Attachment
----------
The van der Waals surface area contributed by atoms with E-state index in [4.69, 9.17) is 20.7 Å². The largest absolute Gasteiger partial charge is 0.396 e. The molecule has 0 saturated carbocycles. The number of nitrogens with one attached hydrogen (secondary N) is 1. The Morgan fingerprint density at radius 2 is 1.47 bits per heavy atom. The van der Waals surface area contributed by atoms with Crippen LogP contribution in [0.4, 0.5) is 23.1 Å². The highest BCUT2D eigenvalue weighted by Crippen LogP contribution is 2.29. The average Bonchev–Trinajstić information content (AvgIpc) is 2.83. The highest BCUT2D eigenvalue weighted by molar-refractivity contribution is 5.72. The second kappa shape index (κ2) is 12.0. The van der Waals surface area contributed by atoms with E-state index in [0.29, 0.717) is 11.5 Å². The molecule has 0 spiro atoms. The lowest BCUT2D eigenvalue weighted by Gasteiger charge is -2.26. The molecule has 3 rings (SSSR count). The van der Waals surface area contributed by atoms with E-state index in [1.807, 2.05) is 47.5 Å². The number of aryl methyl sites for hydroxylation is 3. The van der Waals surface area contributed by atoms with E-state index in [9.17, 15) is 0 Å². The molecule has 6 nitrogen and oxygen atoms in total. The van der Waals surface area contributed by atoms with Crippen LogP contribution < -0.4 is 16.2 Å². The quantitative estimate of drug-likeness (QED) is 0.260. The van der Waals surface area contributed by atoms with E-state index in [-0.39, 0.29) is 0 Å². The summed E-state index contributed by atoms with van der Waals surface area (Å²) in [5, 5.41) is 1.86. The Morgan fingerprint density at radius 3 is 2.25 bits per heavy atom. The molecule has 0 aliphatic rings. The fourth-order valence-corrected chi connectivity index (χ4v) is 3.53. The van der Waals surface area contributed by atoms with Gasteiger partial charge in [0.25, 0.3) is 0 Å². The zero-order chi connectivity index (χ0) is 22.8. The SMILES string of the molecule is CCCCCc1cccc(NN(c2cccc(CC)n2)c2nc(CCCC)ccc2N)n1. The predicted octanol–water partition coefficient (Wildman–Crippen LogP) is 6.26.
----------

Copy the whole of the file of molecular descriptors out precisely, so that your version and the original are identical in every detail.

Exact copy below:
The van der Waals surface area contributed by atoms with E-state index in [4.69, 9.17) is 20.7 Å². The largest absolute Gasteiger partial charge is 0.396 e. The molecule has 0 saturated carbocycles. The number of nitrogens with one attached hydrogen (secondary N) is 1. The Morgan fingerprint density at radius 2 is 1.47 bits per heavy atom. The van der Waals surface area contributed by atoms with Crippen LogP contribution in [0.4, 0.5) is 23.1 Å². The highest BCUT2D eigenvalue weighted by Crippen LogP contribution is 2.29. The average Bonchev–Trinajstić information content (AvgIpc) is 2.83. The highest BCUT2D eigenvalue weighted by molar-refractivity contribution is 5.72. The second kappa shape index (κ2) is 12.0. The van der Waals surface area contributed by atoms with E-state index in [0.29, 0.717) is 11.5 Å². The molecule has 0 spiro atoms. The lowest BCUT2D eigenvalue weighted by Gasteiger charge is -2.26. The molecule has 3 rings (SSSR count). The van der Waals surface area contributed by atoms with E-state index in [1.807, 2.05) is 47.5 Å². The number of aryl methyl sites for hydroxylation is 3. The van der Waals surface area contributed by atoms with E-state index in [9.17, 15) is 0 Å². The molecule has 6 nitrogen and oxygen atoms in total. The van der Waals surface area contributed by atoms with Crippen LogP contribution < -0.4 is 16.2 Å². The quantitative estimate of drug-likeness (QED) is 0.260. The van der Waals surface area contributed by atoms with E-state index in [-0.39, 0.29) is 0 Å². The summed E-state index contributed by atoms with van der Waals surface area (Å²) in [5, 5.41) is 1.86. The Morgan fingerprint density at radius 3 is 2.25 bits per heavy atom. The molecule has 0 aliphatic rings. The fourth-order valence-corrected chi connectivity index (χ4v) is 3.53. The van der Waals surface area contributed by atoms with Gasteiger partial charge in [0.25, 0.3) is 0 Å². The zero-order chi connectivity index (χ0) is 22.8. The SMILES string of the molecule is CCCCCc1cccc(NN(c2cccc(CC)n2)c2nc(CCCC)ccc2N)n1. The predicted octanol–water partition coefficient (Wildman–Crippen LogP) is 6.26.